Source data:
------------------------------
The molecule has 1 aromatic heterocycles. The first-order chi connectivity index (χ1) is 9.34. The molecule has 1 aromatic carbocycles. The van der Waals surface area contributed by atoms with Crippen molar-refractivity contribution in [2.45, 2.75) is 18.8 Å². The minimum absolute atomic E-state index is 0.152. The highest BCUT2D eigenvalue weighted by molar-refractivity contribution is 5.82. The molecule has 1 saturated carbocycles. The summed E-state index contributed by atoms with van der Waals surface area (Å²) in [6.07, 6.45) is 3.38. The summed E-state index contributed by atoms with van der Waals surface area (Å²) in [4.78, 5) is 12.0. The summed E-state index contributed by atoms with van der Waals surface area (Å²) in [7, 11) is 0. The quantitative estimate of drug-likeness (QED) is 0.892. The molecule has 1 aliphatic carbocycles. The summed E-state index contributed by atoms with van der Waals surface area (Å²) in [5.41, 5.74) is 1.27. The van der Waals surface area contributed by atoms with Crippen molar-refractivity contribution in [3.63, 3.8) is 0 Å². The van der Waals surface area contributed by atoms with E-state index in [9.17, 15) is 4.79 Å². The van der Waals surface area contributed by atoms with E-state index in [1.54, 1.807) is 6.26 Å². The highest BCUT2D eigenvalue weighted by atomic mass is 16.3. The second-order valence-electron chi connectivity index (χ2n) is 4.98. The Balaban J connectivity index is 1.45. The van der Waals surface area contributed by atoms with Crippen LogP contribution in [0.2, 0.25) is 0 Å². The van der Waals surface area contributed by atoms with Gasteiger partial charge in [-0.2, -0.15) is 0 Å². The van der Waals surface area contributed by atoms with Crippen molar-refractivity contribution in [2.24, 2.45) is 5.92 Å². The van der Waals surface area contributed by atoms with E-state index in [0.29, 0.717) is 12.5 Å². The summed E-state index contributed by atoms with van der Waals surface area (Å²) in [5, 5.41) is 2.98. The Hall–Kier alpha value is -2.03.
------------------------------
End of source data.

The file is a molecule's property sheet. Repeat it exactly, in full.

The molecule has 1 aromatic heterocycles. The first-order chi connectivity index (χ1) is 9.34. The molecule has 1 aromatic carbocycles. The van der Waals surface area contributed by atoms with Crippen molar-refractivity contribution in [2.45, 2.75) is 18.8 Å². The minimum absolute atomic E-state index is 0.152. The highest BCUT2D eigenvalue weighted by molar-refractivity contribution is 5.82. The molecule has 1 saturated carbocycles. The summed E-state index contributed by atoms with van der Waals surface area (Å²) in [6.07, 6.45) is 3.38. The summed E-state index contributed by atoms with van der Waals surface area (Å²) in [4.78, 5) is 12.0. The summed E-state index contributed by atoms with van der Waals surface area (Å²) in [7, 11) is 0. The quantitative estimate of drug-likeness (QED) is 0.892. The molecule has 1 aliphatic carbocycles. The summed E-state index contributed by atoms with van der Waals surface area (Å²) in [5.41, 5.74) is 1.27. The van der Waals surface area contributed by atoms with Crippen molar-refractivity contribution in [3.63, 3.8) is 0 Å². The van der Waals surface area contributed by atoms with E-state index in [9.17, 15) is 4.79 Å². The van der Waals surface area contributed by atoms with E-state index in [1.54, 1.807) is 6.26 Å². The highest BCUT2D eigenvalue weighted by atomic mass is 16.3. The second-order valence-electron chi connectivity index (χ2n) is 4.98. The Balaban J connectivity index is 1.45. The van der Waals surface area contributed by atoms with Crippen LogP contribution in [0.2, 0.25) is 0 Å². The van der Waals surface area contributed by atoms with Gasteiger partial charge in [-0.2, -0.15) is 0 Å². The van der Waals surface area contributed by atoms with Crippen molar-refractivity contribution in [2.24, 2.45) is 5.92 Å². The van der Waals surface area contributed by atoms with E-state index in [0.29, 0.717) is 12.5 Å². The summed E-state index contributed by atoms with van der Waals surface area (Å²) in [5, 5.41) is 2.98. The Hall–Kier alpha value is -2.03.